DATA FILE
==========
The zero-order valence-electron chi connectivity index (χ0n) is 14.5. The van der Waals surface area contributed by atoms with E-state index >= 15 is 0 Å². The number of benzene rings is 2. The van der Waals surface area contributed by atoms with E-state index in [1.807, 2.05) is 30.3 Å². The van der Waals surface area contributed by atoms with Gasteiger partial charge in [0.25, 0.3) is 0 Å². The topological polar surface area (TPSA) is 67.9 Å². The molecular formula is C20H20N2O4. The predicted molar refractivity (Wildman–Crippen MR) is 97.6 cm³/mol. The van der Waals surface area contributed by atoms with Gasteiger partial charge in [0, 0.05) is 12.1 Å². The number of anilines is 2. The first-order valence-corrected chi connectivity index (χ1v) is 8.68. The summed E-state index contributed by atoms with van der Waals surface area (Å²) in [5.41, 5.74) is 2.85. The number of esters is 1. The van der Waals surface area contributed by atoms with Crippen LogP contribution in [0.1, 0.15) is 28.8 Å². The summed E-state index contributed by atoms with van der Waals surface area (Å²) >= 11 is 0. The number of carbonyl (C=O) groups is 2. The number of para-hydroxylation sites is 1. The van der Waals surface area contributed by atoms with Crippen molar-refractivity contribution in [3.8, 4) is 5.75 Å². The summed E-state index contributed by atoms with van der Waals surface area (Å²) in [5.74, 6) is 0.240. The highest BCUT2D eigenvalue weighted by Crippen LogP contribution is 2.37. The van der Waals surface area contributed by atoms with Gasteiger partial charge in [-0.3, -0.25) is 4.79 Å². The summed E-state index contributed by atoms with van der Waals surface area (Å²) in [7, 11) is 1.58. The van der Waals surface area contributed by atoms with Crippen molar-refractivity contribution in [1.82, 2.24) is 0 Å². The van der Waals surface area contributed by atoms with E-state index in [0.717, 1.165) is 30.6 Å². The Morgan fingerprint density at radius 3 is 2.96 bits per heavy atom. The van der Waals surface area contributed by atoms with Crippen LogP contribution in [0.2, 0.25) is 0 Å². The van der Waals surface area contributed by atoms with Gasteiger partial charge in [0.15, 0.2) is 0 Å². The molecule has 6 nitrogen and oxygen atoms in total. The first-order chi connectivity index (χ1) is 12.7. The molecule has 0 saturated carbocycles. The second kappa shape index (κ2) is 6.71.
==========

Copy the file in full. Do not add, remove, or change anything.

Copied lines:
The zero-order valence-electron chi connectivity index (χ0n) is 14.5. The van der Waals surface area contributed by atoms with E-state index >= 15 is 0 Å². The number of benzene rings is 2. The van der Waals surface area contributed by atoms with E-state index in [1.807, 2.05) is 30.3 Å². The van der Waals surface area contributed by atoms with Gasteiger partial charge in [0.25, 0.3) is 0 Å². The topological polar surface area (TPSA) is 67.9 Å². The molecular formula is C20H20N2O4. The predicted molar refractivity (Wildman–Crippen MR) is 97.6 cm³/mol. The van der Waals surface area contributed by atoms with Gasteiger partial charge in [0, 0.05) is 12.1 Å². The number of anilines is 2. The first-order valence-corrected chi connectivity index (χ1v) is 8.68. The summed E-state index contributed by atoms with van der Waals surface area (Å²) in [5.41, 5.74) is 2.85. The number of esters is 1. The van der Waals surface area contributed by atoms with Crippen LogP contribution in [0.1, 0.15) is 28.8 Å². The summed E-state index contributed by atoms with van der Waals surface area (Å²) >= 11 is 0. The number of carbonyl (C=O) groups is 2. The number of para-hydroxylation sites is 1. The van der Waals surface area contributed by atoms with Crippen molar-refractivity contribution in [3.8, 4) is 5.75 Å². The summed E-state index contributed by atoms with van der Waals surface area (Å²) in [5.74, 6) is 0.240. The highest BCUT2D eigenvalue weighted by Crippen LogP contribution is 2.37. The van der Waals surface area contributed by atoms with Gasteiger partial charge in [-0.3, -0.25) is 4.79 Å². The summed E-state index contributed by atoms with van der Waals surface area (Å²) in [7, 11) is 1.58. The van der Waals surface area contributed by atoms with Crippen molar-refractivity contribution in [1.82, 2.24) is 0 Å². The van der Waals surface area contributed by atoms with E-state index in [0.717, 1.165) is 30.6 Å². The Morgan fingerprint density at radius 3 is 2.96 bits per heavy atom. The van der Waals surface area contributed by atoms with Crippen LogP contribution in [0.2, 0.25) is 0 Å². The van der Waals surface area contributed by atoms with Gasteiger partial charge in [0.15, 0.2) is 0 Å². The molecule has 6 nitrogen and oxygen atoms in total. The first-order chi connectivity index (χ1) is 12.7. The molecule has 0 saturated carbocycles. The second kappa shape index (κ2) is 6.71.